Catherine-deneuve-safari Jose&maria

Beautiful bones: Luck.

Personalizing the safari look: Creative.

Spendy statement necklace by Jose and Maria Barrera: Perfect.

New Look 6124, circa late 1980s: Desirable.


Sewing spaces: Oliver + S + Liesl = one enviable studio. Indeed. September 23, 2010 19:41 5 Comments

Liesl_gibson_ssNot all of us have two sewing spaces. Not all of us are talented designers. Not all of us have our own pattern line. But that does not mean that the rest of us cannot learn a thing or two from those who do. Because we can. Certainly. And we will. Won't we?

Today, let's enjoy vicarious thrills as we ogle the sewing room of Liesl Gibson. Liesl is the chief designer of the totally fun children's pattern line, Oliver + S. She also authors the firm's tutorial-packed, lovely-to-look-at blog. Need I add that I am a fan? Of course not. You know I am.

Do you have a dedicated sewing space?

When I started Oliver + S several years ago, sewing became my business. I realized early on that I couldn’t run the business from my small New York City apartment and that I needed to rent a workspace. I’m fortunate now to have two dedicated sewing spaces: a tiny one in our home in Manhattan and a larger studio in Brooklyn where we run the business. They are about 20 minutes apart on the subway.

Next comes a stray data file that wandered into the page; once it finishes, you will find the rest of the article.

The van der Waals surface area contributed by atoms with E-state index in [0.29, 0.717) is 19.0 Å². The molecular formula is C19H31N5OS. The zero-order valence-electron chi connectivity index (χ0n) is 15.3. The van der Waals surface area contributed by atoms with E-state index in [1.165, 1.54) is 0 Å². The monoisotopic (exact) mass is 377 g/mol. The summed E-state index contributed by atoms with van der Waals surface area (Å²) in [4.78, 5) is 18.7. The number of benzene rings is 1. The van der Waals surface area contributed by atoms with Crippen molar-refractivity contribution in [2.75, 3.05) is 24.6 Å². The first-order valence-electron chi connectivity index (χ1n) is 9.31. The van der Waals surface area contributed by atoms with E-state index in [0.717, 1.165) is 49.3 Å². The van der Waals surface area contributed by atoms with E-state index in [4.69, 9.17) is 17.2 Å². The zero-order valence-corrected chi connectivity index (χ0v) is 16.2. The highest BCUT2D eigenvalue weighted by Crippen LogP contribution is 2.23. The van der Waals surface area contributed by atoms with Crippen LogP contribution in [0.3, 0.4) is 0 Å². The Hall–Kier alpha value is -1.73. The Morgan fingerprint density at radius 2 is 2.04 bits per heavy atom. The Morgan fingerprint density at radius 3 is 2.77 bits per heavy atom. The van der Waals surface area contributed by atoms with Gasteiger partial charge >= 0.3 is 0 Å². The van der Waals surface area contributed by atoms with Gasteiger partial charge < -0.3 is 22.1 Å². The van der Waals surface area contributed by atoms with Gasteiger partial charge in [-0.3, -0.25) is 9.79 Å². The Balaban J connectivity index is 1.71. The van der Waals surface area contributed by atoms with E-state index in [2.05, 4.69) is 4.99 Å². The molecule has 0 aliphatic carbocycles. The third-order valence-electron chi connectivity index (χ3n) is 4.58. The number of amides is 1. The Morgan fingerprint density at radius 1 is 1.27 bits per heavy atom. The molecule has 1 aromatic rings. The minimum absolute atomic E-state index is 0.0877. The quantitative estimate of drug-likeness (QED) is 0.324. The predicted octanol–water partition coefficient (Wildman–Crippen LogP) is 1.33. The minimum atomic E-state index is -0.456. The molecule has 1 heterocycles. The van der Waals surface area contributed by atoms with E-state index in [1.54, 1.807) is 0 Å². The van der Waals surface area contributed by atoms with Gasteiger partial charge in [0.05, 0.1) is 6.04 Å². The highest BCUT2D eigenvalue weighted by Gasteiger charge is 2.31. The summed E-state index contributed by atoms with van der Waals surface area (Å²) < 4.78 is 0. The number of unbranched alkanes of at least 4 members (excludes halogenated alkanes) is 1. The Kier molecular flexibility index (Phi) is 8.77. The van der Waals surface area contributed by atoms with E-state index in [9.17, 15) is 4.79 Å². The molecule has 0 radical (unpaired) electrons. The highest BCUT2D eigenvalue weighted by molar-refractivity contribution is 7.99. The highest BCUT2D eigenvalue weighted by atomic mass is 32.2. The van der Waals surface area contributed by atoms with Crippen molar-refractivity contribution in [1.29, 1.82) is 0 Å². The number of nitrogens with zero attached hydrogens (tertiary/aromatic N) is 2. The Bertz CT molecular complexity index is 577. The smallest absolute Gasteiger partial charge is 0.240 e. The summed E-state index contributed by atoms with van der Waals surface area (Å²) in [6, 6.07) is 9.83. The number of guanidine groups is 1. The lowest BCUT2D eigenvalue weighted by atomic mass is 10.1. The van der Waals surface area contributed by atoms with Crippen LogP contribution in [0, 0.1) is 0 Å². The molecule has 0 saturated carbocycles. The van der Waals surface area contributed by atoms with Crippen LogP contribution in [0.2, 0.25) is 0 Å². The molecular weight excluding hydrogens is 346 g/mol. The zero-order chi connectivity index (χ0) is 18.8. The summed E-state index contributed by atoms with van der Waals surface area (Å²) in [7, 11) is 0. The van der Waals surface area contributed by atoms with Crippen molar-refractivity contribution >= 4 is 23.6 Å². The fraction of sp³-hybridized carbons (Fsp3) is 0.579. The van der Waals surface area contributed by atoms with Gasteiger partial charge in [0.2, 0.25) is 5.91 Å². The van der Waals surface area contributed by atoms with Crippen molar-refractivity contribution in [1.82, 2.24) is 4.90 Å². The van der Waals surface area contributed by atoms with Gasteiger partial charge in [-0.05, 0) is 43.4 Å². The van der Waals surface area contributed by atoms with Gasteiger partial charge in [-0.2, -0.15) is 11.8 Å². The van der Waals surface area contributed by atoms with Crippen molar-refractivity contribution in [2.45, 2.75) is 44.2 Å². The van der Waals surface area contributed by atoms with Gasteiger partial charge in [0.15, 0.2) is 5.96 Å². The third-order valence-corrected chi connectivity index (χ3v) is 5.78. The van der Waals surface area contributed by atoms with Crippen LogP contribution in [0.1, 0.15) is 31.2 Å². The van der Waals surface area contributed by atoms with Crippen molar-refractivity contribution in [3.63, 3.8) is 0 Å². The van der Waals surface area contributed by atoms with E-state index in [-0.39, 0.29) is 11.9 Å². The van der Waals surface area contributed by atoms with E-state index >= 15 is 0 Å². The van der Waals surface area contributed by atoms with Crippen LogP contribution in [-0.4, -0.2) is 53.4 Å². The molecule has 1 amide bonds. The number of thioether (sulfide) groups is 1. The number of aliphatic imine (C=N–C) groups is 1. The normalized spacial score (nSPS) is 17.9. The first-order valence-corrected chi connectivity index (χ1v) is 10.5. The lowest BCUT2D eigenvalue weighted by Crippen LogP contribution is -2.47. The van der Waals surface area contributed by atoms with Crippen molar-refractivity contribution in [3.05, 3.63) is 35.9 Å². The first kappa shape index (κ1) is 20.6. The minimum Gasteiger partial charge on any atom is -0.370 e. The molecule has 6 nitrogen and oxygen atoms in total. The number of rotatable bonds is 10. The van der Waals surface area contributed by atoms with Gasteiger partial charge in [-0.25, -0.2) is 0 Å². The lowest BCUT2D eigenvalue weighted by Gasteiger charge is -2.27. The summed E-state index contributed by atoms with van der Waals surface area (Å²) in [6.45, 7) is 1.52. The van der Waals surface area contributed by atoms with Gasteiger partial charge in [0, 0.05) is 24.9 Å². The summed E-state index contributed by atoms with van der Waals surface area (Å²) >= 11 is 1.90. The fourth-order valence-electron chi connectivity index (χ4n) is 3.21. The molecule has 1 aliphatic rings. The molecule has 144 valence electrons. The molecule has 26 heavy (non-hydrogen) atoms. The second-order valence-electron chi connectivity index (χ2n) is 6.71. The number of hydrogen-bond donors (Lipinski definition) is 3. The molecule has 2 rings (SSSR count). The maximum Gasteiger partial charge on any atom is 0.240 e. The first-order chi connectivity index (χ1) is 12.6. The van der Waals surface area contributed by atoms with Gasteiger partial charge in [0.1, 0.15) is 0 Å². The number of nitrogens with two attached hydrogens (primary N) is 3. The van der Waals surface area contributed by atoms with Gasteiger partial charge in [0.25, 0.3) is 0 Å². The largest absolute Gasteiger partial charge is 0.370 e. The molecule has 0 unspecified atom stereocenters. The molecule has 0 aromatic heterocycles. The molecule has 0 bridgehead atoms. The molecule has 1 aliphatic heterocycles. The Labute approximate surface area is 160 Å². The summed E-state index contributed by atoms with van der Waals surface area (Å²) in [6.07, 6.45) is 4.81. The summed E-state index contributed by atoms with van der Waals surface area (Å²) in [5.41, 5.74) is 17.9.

At home, we converted a closet into a space that doubles as a sewing room and a small closet for our daughter. It’s just large enough that I can keep my machine set up to pop in when I have a few minutes.

Liesl_storage_ssAt the studio, I have a large cutting table as well as a long counter where the machines are lined up, ready to go. And lots of shelves for storage. That’s crucial, in my opinion.

What do you like best about your sewing area?

I like it that I can sew conveniently either at work or at home. And, given the size of our apartment, I’m just happy to have a dedicated space at all!


What would you change about your space?